• Describe Slim’s personality. Why is he so highly regarded?
  • What is Candy’s role in this section? Why is it so important that he is included?
  • What is the importance of Carlson in this section?
  • Why is Curley so quick to attack Lennie?

Section 4 (pp. 66-83):

  • On page 70, Crooks says to Lennie “‘I ain’t no southern negro…I was born right here in California.’” What does he mean by this? How was life different for African Americans in the south compared to those out west in California?
  • Possible follow-up: Do you think there is any difference today?
  • On page 70, recall the scene in Crooks’s quarters once Curley’s wife arrives (pages 76-83), focusing on what happens after the passage quoted above. What is Curley’s wife threatening to do to Crooks? How did Crooks react? Why did he react this way? What do you think about his reaction? Should he have reacted differently?
  • How did Candy react? What do you think about his reaction? Should he have reacted differently?
  • How would you have reacted if you were Crooks? If you were Candy?
  • When Lennie visits Crooks, why is Crooks so mean to Lennie? Think about why he told Lennie that George would leave him.
  • Explain what Crooks and Curley’s wife might have in common.
  • Explain why Crooks finally allowed Lennie into his segregated living quarters. Think about the role each play in the novel.

Section 5 (pp. 84-98):

  • Lennie’s puppy died. Have you ever had a pet that has died? Describe your emotional reaction.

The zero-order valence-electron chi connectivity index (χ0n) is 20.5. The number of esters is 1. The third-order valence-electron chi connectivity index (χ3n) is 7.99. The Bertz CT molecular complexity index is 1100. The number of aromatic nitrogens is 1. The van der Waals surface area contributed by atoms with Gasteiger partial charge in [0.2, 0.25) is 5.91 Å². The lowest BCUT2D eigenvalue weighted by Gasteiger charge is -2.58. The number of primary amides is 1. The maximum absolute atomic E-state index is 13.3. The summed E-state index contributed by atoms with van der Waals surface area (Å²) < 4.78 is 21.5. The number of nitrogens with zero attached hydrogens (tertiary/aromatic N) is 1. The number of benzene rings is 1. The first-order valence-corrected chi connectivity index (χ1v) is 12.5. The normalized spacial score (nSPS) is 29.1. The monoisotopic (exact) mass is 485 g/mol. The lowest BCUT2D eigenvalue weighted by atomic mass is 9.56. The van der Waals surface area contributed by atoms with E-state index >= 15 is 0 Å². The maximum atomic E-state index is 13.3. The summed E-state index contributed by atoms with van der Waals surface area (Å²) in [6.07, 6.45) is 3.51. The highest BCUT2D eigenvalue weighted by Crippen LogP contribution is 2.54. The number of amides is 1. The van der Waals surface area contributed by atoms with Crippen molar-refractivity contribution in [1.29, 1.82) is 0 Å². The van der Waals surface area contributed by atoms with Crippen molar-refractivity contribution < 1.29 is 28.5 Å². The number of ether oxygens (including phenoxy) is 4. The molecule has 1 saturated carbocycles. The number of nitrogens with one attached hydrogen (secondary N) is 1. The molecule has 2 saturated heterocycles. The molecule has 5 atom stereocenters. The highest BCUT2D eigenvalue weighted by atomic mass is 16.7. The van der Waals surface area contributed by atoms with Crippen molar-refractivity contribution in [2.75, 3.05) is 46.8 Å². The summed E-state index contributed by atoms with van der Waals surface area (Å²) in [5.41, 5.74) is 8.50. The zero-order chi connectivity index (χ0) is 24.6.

• Why is the death of Lennie’s puppy not described in “real time: (that is, it is described after the fact)?
  • Why does Lennie kill Curley’s wife? Do you consider this murder? Why or why not?
  • Explain what Lennie and Curley’s wife may have in common as they converse in the barn. Why would those two even talk to each other?
  • Is Curley’s wife partially responsible for her own death? Provide specific examples.

Section 6 (pp. 99-107):

  • Why does Steinbeck include the fantasy scenes of Aunt Clara and the giant rabbit at the end of the novel?
  • The novel ends where it begins. Why do you think Steinbeck did this? Would the novel be any different if Steinbeck had it end in a different place?
  • Discuss any alternatives George had to shooting Lennie. What would be the consequences? 
  • What foreshadowed Lennie’s death? Students may cite brief examples from the entire novel.
  • The novel ends with Carlson saying to Curley (about Slim and George), “‘Now what the hell ya suppose is eatin’ them two guys?’” (Steinbeck 107). Explain what Carlson means.

After reading the novel:

  • What is “mercy killing”? Defend or condemn the practice, and give reasons for your opinion.